A huge fireworks display and subsequent cultural-entertainment program in Sarajevo attended by dozens of Bosnian officials, were a subtle sign of Beijing’s growing imprint on the region, RFE/RL’s Alan Crosby reports:
While the former Yugoslav republics Serbia, Montenegro, Kosovo, North Macedonia, and Bosnia-Herzegovina are all looking down the path of the European Union, China is trying to pave its Balkan Silk Road.
“The fireworks were a small, symbolic example of Beijing’s growing influence in the Western Balkans,” said U.S.-based Balkans analyst Jasmin Mujanovic. “I don’t think ordinary folks in the Balkans realize the extent to which China has, very quickly, become a factor in regional politics. But local elites certainly do.”
In the last decade, Europe has been roiled by the rise of populism and right-wing radicalism, which greatly resembles the political climate of Europe in the 1930s. The Western Balkans follow this pattern, and Bosnia and Herzegovina is no exception to this trajectory, says Ismet Fatih Čančar. The Bosnian state seems to be involved in an infinite loop of constitutional crisis, from the incompetence of government to the continuous disregard of the rule of law by the same government officials, he writes.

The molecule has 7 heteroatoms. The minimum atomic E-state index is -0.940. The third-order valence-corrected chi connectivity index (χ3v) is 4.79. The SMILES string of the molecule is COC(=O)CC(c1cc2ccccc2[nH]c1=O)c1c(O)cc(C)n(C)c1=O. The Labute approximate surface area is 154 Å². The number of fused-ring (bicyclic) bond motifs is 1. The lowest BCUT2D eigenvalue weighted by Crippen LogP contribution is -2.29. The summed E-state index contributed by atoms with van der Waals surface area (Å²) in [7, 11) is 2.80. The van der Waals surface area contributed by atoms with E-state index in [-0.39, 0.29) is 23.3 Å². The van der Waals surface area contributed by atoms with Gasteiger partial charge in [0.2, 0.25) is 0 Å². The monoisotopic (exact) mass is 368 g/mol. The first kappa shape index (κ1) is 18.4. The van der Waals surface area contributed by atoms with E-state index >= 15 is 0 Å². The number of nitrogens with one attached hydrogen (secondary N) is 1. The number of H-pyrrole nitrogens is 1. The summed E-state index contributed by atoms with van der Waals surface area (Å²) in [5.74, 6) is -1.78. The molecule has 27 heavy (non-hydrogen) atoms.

More than twenty years after a devastating war, memories of unspeakable crimes and unaddressed grievances continue to sunder Bosnia and Herzegovina’s fragile society. With few institutional mechanisms to address these challenges, civil society groups such as the Sarajevo-based Post-Conflict Research Center (PCRC) are using storytelling to promote reconciliation, tolerance, and dialogue among the country’s younger generations. With National Endowment for Democracy support, the PCRC produced a four-episode documentary series Ordinary Heroes, which spotlights ordinary people who helped others at great personal risk during the 1992-95 war. The stories serve as the inspiration for PCRC’s nationwide competition that invites young people to identify stories of moral courage in their local communities.
This event will screen one 30-minute episode of the Ordinary Heroes series, followed by a discussion with practitioners and scholars on innovative civil society approaches to promoting reconciliation in post-conflict societies.
The National Endowment for Democracy
invites you to a screening of Ordinary Heroes, a documentary about moral courage during the war in Bosnia and Herzegovina with introductory remarks by
Ivana Cvetkovic Bajrovic, Associate Director for Europe, National Endowment for Democracy
followed by a discussion with
Velma Saric, Director, Post-Conflict Research Center, producer of Ordinary Heroes
Mirko Pincelli, Director of Ordinary Heroes
Emir Suljagic, Professor, University of Sarajevo
Tanya Domi, Assistant Adjunct Professor, Columbia University
Faith Bailey Vuciterna, Assistant Program Officer for Europe, National Endowment for Democracy
Friday, April 12, 2019
3:45 p.m.–5:30 p.m.
Light refreshments served at 3:45. The screening begins promptly at 4:00 pm.
1025 F Street, N.W., Suite 800, Washington, DC 20004